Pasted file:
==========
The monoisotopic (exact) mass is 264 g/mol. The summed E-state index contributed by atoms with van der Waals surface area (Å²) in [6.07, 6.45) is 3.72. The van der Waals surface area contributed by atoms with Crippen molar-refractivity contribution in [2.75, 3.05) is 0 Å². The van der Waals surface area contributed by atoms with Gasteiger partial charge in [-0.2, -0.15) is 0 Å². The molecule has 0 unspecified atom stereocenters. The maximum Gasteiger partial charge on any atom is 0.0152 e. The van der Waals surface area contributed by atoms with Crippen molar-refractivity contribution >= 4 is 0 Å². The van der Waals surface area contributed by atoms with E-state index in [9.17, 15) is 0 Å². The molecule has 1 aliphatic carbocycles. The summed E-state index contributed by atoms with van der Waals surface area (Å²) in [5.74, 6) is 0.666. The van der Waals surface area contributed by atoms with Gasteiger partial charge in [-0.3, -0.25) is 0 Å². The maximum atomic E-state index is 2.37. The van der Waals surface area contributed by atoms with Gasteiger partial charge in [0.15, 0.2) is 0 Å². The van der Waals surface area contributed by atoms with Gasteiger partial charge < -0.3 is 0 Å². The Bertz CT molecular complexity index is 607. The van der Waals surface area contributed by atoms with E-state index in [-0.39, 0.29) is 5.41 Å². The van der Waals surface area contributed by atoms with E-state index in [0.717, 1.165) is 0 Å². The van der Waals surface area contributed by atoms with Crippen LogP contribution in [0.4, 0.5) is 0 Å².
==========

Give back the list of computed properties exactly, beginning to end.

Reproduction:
The monoisotopic (exact) mass is 264 g/mol. The summed E-state index contributed by atoms with van der Waals surface area (Å²) in [6.07, 6.45) is 3.72. The van der Waals surface area contributed by atoms with Crippen molar-refractivity contribution in [2.75, 3.05) is 0 Å². The van der Waals surface area contributed by atoms with Gasteiger partial charge in [-0.2, -0.15) is 0 Å². The molecule has 0 unspecified atom stereocenters. The maximum Gasteiger partial charge on any atom is 0.0152 e. The van der Waals surface area contributed by atoms with Crippen molar-refractivity contribution >= 4 is 0 Å². The van der Waals surface area contributed by atoms with E-state index in [9.17, 15) is 0 Å². The molecule has 1 aliphatic carbocycles. The summed E-state index contributed by atoms with van der Waals surface area (Å²) in [5.74, 6) is 0.666. The van der Waals surface area contributed by atoms with Gasteiger partial charge in [-0.3, -0.25) is 0 Å². The maximum atomic E-state index is 2.37. The van der Waals surface area contributed by atoms with Gasteiger partial charge in [0.15, 0.2) is 0 Å². The van der Waals surface area contributed by atoms with Gasteiger partial charge < -0.3 is 0 Å². The Bertz CT molecular complexity index is 607. The van der Waals surface area contributed by atoms with E-state index in [-0.39, 0.29) is 5.41 Å². The van der Waals surface area contributed by atoms with E-state index in [0.717, 1.165) is 0 Å². The van der Waals surface area contributed by atoms with Crippen LogP contribution in [0.4, 0.5) is 0 Å².